I have thought that just giving money, especially not at a sacrificial level, would not be making a difference. Singer suggests that is untrue.  His message haunts me when I think of my Lent “sacrifice.”  For those few weeks, I gave up buying things I could do without. The outcome was that when a friend was struggling to buy fuel, I had a few extra dollars to share. And I didn’t have to give up anything because I had not already spent the money on my own wants.

Sadly, I have reverted to buying for the few seconds of pleasure something new gives me. It’s time to go back to my Lenten practice.  Donating doesn’t mean we have to send money to an international relief fund (although Mercy Corps is one I strongly suggest when that is the plan); it does mean that our “extra dollars” will find a good home if we are sensitive to the needs around us.

If you have a good story of how sensitivity and stewardship paid off, please share with us! It may just motivate others, for as Singer wrote, “what it is possible for a man to do and what he is likely to do are both, I think, greatly influenced by what people around him are doing and expecting him to do.”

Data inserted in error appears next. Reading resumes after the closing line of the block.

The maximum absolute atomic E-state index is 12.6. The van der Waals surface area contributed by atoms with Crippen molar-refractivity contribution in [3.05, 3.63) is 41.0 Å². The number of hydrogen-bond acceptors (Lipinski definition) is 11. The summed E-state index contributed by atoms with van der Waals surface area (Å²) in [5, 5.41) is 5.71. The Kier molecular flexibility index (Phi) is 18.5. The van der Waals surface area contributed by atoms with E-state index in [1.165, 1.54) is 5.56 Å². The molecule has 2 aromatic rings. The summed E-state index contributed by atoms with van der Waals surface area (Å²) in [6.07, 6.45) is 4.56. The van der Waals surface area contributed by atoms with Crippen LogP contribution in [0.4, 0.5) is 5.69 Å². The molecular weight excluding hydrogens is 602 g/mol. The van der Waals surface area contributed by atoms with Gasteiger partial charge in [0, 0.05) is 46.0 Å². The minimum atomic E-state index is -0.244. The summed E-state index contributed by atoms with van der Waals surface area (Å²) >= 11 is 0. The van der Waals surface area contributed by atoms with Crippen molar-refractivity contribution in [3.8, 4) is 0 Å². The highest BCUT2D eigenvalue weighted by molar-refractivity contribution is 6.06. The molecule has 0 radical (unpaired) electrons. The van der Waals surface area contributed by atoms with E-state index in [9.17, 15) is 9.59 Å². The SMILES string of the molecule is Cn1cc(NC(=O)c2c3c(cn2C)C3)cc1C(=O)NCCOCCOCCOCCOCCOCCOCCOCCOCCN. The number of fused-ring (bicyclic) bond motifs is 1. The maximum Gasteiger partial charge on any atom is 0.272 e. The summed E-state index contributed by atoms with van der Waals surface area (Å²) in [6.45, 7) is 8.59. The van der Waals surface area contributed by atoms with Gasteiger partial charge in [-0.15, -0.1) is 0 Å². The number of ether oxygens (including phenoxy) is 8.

Let’s expect this of each other because it is wrong not to do so.

Charter for Compassion

I added my name to the 78,506 others who have confirmed the Charter for Compassion. Will you join us? Here is the link:

Charter for Compassion

“We Have it Within our Power”….Pres. Obama

I ask every American who agrees to lift your voice:  Tell the people who are gathered here tonight that you want action now.  Tell Washington that doing nothing is not an option.  Remind us that if we act as one nation and one people, we have it within our power to meet this challenge. (Pres. Obama, Sept. 8, 2011)

We have the power–under God–to meet this challenge. Yesterday I read a blog post by Michael Hyatt on the difference between successful and unsuccessful creatives at  Michael Hyatt\’s blog. Two of his suggestions seem especially relevant to what President Obama asked of us in his Jobs Bill speech:

  1. Take responsibility.
  •  If we don’t like what’s going on, we have the right to demand that our leaders work to change broken systems IF we are willing to participate in the process of change.

But what can you and I do? We can speak out whenever an opportunity occurs in our own circles of influence. But before we speak, we should have done research so we are presenting useful, balanced arguments that make disagreement difficult (by the way, don’t view dissenters as the enemy).